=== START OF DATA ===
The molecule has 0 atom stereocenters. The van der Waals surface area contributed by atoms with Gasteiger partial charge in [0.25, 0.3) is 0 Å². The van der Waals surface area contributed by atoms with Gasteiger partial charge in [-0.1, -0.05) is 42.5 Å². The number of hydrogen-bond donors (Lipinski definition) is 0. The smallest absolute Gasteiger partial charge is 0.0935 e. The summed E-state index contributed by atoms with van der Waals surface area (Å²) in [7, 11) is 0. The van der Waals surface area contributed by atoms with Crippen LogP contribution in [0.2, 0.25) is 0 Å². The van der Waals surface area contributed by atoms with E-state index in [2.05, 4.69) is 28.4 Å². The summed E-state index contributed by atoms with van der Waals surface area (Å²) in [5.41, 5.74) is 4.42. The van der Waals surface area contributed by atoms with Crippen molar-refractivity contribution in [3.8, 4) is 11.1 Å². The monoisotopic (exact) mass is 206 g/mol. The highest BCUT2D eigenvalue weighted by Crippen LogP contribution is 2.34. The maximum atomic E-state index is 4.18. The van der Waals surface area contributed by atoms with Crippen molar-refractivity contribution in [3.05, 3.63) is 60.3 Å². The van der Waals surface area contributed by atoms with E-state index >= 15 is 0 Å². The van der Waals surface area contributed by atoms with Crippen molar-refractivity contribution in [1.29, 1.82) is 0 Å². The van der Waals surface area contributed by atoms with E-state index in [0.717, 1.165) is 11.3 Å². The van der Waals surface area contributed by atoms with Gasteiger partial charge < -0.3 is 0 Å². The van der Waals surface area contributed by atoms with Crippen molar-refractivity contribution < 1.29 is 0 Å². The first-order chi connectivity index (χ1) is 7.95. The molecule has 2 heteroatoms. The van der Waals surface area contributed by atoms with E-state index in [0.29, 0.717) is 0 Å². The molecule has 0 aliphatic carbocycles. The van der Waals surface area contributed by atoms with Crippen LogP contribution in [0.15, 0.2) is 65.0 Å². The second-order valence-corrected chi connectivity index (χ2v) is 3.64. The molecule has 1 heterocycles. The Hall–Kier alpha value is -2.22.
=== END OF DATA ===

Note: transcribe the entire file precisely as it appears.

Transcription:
The molecule has 0 atom stereocenters. The van der Waals surface area contributed by atoms with Gasteiger partial charge in [0.25, 0.3) is 0 Å². The van der Waals surface area contributed by atoms with Gasteiger partial charge in [-0.1, -0.05) is 42.5 Å². The number of hydrogen-bond donors (Lipinski definition) is 0. The smallest absolute Gasteiger partial charge is 0.0935 e. The summed E-state index contributed by atoms with van der Waals surface area (Å²) in [7, 11) is 0. The van der Waals surface area contributed by atoms with Crippen LogP contribution in [0.2, 0.25) is 0 Å². The van der Waals surface area contributed by atoms with E-state index in [2.05, 4.69) is 28.4 Å². The summed E-state index contributed by atoms with van der Waals surface area (Å²) in [5.41, 5.74) is 4.42. The van der Waals surface area contributed by atoms with Crippen molar-refractivity contribution in [3.8, 4) is 11.1 Å². The monoisotopic (exact) mass is 206 g/mol. The highest BCUT2D eigenvalue weighted by Crippen LogP contribution is 2.34. The maximum atomic E-state index is 4.18. The van der Waals surface area contributed by atoms with Crippen molar-refractivity contribution in [3.05, 3.63) is 60.3 Å². The van der Waals surface area contributed by atoms with E-state index >= 15 is 0 Å². The van der Waals surface area contributed by atoms with Crippen molar-refractivity contribution in [1.29, 1.82) is 0 Å². The van der Waals surface area contributed by atoms with E-state index in [0.717, 1.165) is 11.3 Å². The van der Waals surface area contributed by atoms with Gasteiger partial charge < -0.3 is 0 Å². The van der Waals surface area contributed by atoms with Crippen molar-refractivity contribution < 1.29 is 0 Å². The first-order chi connectivity index (χ1) is 7.95. The molecule has 2 heteroatoms. The van der Waals surface area contributed by atoms with E-state index in [0.29, 0.717) is 0 Å². The molecule has 0 aliphatic carbocycles. The van der Waals surface area contributed by atoms with Crippen LogP contribution in [0.15, 0.2) is 65.0 Å². The second-order valence-corrected chi connectivity index (χ2v) is 3.64. The molecule has 1 heterocycles. The Hall–Kier alpha value is -2.22.